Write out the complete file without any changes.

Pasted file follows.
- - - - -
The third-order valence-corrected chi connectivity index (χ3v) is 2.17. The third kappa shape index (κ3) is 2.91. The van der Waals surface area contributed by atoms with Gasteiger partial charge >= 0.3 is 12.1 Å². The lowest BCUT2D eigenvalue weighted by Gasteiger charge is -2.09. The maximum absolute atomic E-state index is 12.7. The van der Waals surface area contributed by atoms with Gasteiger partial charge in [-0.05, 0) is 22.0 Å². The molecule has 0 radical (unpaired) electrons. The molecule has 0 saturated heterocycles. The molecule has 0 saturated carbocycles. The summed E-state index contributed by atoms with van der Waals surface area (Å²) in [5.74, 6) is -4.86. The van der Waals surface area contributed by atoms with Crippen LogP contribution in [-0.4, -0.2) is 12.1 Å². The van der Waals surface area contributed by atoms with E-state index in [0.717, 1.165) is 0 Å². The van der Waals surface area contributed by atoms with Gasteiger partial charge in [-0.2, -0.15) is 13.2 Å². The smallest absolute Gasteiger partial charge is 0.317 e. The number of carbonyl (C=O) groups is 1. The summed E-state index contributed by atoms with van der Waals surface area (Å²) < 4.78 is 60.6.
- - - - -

The third-order valence-corrected chi connectivity index (χ3v) is 2.17. The third kappa shape index (κ3) is 2.91. The van der Waals surface area contributed by atoms with Gasteiger partial charge >= 0.3 is 12.1 Å². The lowest BCUT2D eigenvalue weighted by Gasteiger charge is -2.09. The maximum absolute atomic E-state index is 12.7. The van der Waals surface area contributed by atoms with Gasteiger partial charge in [-0.05, 0) is 22.0 Å². The molecule has 0 radical (unpaired) electrons. The molecule has 0 saturated heterocycles. The molecule has 0 saturated carbocycles. The summed E-state index contributed by atoms with van der Waals surface area (Å²) in [5.74, 6) is -4.86. The van der Waals surface area contributed by atoms with Crippen LogP contribution in [-0.4, -0.2) is 12.1 Å². The van der Waals surface area contributed by atoms with E-state index in [0.717, 1.165) is 0 Å². The van der Waals surface area contributed by atoms with Gasteiger partial charge in [-0.2, -0.15) is 13.2 Å². The smallest absolute Gasteiger partial charge is 0.317 e. The number of carbonyl (C=O) groups is 1. The summed E-state index contributed by atoms with van der Waals surface area (Å²) < 4.78 is 60.6.